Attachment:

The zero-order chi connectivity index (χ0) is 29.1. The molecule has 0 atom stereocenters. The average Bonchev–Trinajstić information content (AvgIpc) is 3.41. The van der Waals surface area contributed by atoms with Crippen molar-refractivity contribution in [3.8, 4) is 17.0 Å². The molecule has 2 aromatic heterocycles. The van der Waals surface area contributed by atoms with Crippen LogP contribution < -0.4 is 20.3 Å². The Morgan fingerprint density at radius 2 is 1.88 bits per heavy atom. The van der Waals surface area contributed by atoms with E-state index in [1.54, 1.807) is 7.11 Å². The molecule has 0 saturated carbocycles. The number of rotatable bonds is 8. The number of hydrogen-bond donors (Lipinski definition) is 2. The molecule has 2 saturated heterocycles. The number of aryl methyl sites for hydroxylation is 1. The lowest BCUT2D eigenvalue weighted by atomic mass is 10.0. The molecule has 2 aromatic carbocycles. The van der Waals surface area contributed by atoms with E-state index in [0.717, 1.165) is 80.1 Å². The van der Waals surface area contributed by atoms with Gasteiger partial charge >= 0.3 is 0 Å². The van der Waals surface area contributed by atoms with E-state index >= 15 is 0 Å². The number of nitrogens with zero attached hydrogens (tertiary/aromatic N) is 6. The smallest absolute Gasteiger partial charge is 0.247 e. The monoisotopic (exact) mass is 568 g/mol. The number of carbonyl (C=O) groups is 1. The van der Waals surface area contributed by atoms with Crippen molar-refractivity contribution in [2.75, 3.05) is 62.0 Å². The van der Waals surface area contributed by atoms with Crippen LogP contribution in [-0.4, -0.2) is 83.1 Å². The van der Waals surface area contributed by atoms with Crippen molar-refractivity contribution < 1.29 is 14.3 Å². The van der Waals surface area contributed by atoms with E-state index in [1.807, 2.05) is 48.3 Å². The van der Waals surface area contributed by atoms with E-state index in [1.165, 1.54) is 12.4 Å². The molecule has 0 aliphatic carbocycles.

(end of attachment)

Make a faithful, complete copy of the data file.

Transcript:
The zero-order chi connectivity index (χ0) is 29.1. The molecule has 0 atom stereocenters. The average Bonchev–Trinajstić information content (AvgIpc) is 3.41. The van der Waals surface area contributed by atoms with Crippen molar-refractivity contribution in [3.8, 4) is 17.0 Å². The molecule has 2 aromatic heterocycles. The van der Waals surface area contributed by atoms with Crippen LogP contribution < -0.4 is 20.3 Å². The Morgan fingerprint density at radius 2 is 1.88 bits per heavy atom. The van der Waals surface area contributed by atoms with E-state index in [1.54, 1.807) is 7.11 Å². The molecule has 0 saturated carbocycles. The number of rotatable bonds is 8. The number of hydrogen-bond donors (Lipinski definition) is 2. The molecule has 2 saturated heterocycles. The number of aryl methyl sites for hydroxylation is 1. The lowest BCUT2D eigenvalue weighted by atomic mass is 10.0. The molecule has 2 aromatic carbocycles. The van der Waals surface area contributed by atoms with E-state index in [0.717, 1.165) is 80.1 Å². The van der Waals surface area contributed by atoms with Gasteiger partial charge >= 0.3 is 0 Å². The van der Waals surface area contributed by atoms with E-state index >= 15 is 0 Å². The number of nitrogens with zero attached hydrogens (tertiary/aromatic N) is 6. The smallest absolute Gasteiger partial charge is 0.247 e. The monoisotopic (exact) mass is 568 g/mol. The number of carbonyl (C=O) groups is 1. The van der Waals surface area contributed by atoms with Crippen molar-refractivity contribution in [2.75, 3.05) is 62.0 Å². The van der Waals surface area contributed by atoms with Crippen LogP contribution in [-0.4, -0.2) is 83.1 Å². The van der Waals surface area contributed by atoms with Crippen molar-refractivity contribution < 1.29 is 14.3 Å². The van der Waals surface area contributed by atoms with E-state index in [1.807, 2.05) is 48.3 Å². The van der Waals surface area contributed by atoms with E-state index in [1.165, 1.54) is 12.4 Å². The molecule has 0 aliphatic carbocycles.